“I don’t have any comment on that.” But we do.

Former Blue Devils basketball player Rasheed Sulaimon was kicked off the team in January 2015 by Coach Mike Krzyzewski.

According to ESPN (March 3, 2015):

“Krzyzewski dismissed Sulaimon from the team Jan. 29, saying the junior guard ‘repeatedly struggled to meet the necessary obligations.’ Sulaimon is the first player dismissed from Duke’s team under Krzyzewski.

According to the report, published Monday in the Chronicle, the Duke student newspaper, Sulaimon was accused of sexual assault by two women, who told others of the incidents but did not file complaints with Duke’s Office of Student Conduct or the Durham Police Department.”

Here is the problem:

“Sources told the Chronicle that officials in the athletic department, including Krzyzewski, knew about the allegations as early as March 2014 — 10 months before Sulaimon was dropped from the team.”

We have to wonder. What transpired in those 10 months that enabled a young man with two such allegations to stay with the team? One final quote from the article that is troubling to say the least:

“Sources close to the two women told the Chronicle that the women did not pursue school or legal action against Sulaimon because they feared reprisal from Duke’s fan base.”

The women apparently divulged the assaults during retreats; they did not know each other, so there was apparently no “collaboration.” After their admissions, the word spread quickly. Team officials were allegedly made aware of this in the fall of 2013.

What have we learned?

Duke has seemingly learned little since the infamous Duke Lacrosse scandal of several years ago. In that particular case, the students were falsely accused. Duke experienced the full scrutiny of the media during that period. It was an ugly time, and if nothing else, Duke should have realized that allegations of sexual assault must not be taken lightly.

In this case, apparently the following people were told of the assault more than 10 months ago: the team psychologist, the head coach, three assistant coaches, the athletic director and the assistant vice president of student affairs. It seems the only people not made aware of these allegations were the school mascot and the hot dog vendor.

Duke, as you might imagine, is now doing a legal dance. They are hiding behind their codes of conduct and litigation. Why start now?

Since no one in the Duke infrastructure has been made aware of the following, let me help them:

Reports of sexual abuse, no matter the gender or the circumstances, cannot be taken lightly but must be aggressively pursued – even if the charges take place against a basketball player at a school where basketball is King.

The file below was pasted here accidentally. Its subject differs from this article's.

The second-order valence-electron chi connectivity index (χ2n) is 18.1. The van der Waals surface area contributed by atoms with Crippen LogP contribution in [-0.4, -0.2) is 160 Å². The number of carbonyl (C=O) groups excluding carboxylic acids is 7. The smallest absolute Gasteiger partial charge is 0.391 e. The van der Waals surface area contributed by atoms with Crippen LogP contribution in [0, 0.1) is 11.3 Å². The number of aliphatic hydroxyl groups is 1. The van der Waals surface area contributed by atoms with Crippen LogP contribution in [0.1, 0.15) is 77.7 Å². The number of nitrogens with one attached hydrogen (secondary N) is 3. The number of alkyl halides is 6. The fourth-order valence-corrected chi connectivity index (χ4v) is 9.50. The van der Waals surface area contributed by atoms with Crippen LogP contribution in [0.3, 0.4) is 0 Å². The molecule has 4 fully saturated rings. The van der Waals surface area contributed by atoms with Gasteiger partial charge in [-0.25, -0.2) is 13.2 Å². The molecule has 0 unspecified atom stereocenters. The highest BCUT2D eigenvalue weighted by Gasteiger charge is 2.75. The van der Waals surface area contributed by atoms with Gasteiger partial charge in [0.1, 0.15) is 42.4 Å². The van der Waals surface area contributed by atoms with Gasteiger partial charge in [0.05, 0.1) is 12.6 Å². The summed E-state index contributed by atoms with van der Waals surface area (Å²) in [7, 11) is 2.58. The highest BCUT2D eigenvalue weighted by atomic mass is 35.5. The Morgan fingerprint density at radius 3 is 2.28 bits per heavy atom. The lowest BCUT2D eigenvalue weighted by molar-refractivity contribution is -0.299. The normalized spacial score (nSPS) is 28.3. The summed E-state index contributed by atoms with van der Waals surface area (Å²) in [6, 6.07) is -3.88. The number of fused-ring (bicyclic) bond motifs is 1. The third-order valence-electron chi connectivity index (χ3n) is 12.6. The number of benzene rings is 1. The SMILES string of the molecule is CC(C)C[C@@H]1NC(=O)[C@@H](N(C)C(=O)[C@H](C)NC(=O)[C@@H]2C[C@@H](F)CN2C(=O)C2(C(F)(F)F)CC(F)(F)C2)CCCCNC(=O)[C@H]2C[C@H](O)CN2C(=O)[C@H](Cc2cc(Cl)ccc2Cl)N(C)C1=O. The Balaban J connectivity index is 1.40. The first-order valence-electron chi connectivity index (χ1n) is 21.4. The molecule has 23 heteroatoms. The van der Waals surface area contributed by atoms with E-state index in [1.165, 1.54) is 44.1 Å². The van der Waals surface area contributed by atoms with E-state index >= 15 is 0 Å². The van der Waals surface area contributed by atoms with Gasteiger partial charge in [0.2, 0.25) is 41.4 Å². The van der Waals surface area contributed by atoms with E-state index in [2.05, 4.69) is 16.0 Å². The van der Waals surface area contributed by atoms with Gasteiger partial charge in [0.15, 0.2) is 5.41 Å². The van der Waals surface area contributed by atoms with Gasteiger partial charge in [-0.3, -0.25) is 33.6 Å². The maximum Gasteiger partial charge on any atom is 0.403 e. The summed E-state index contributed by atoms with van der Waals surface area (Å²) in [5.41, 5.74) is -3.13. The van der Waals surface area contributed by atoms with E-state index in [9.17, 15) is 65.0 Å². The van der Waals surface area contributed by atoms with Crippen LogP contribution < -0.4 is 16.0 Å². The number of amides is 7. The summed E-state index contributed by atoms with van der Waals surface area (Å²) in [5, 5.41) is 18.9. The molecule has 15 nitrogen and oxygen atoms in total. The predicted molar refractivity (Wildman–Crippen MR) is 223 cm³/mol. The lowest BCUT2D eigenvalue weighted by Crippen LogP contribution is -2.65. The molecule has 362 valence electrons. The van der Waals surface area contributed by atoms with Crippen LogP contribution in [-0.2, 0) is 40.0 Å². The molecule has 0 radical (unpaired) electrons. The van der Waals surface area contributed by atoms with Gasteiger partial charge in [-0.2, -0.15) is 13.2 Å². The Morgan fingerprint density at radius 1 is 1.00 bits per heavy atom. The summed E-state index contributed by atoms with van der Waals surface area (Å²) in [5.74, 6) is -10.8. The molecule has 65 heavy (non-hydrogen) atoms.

One bad choice, and in this case, at least two bad choices can bring down a program, no matter how iconic it may be. The player in question, Rasheed Sulaimon, in making those bad choices, will now suffer the consequences. He cannot escape them without help and an ethical framework.

At least eight people; eight adults who are supposed to be molders of young students into young men stood by and did nothing while these allegations were festering. Only when the allegations made it to the media and bubbled to the surface, did any consequences occur. Does that mean that would have been no consequences at all had the media not caught wind of this?

Fan behavior is understandable. We all like to get behind our teams. However, many, many other things in life transcend collegiate sports and indeed, all sports. That the women were afraid to report the incidents due to fears over fan behavior is so sad. We, as sports fans, must never allow our basic sense of ethics to be ruled by loyalty to a team. A team must be cohesive on any playing field; I get that. Off the field, each player must conform his or her behavior to societal norms.

What do you have to say, coach?

“Coach K,” you are a legend. But if you and the many others know something about this incident step up and say so. You aren’t helping the women or the program or the fans, or even the young man who badly needed ethical training.

Good or bad, the season will fade, but this kind of thing will not go away.





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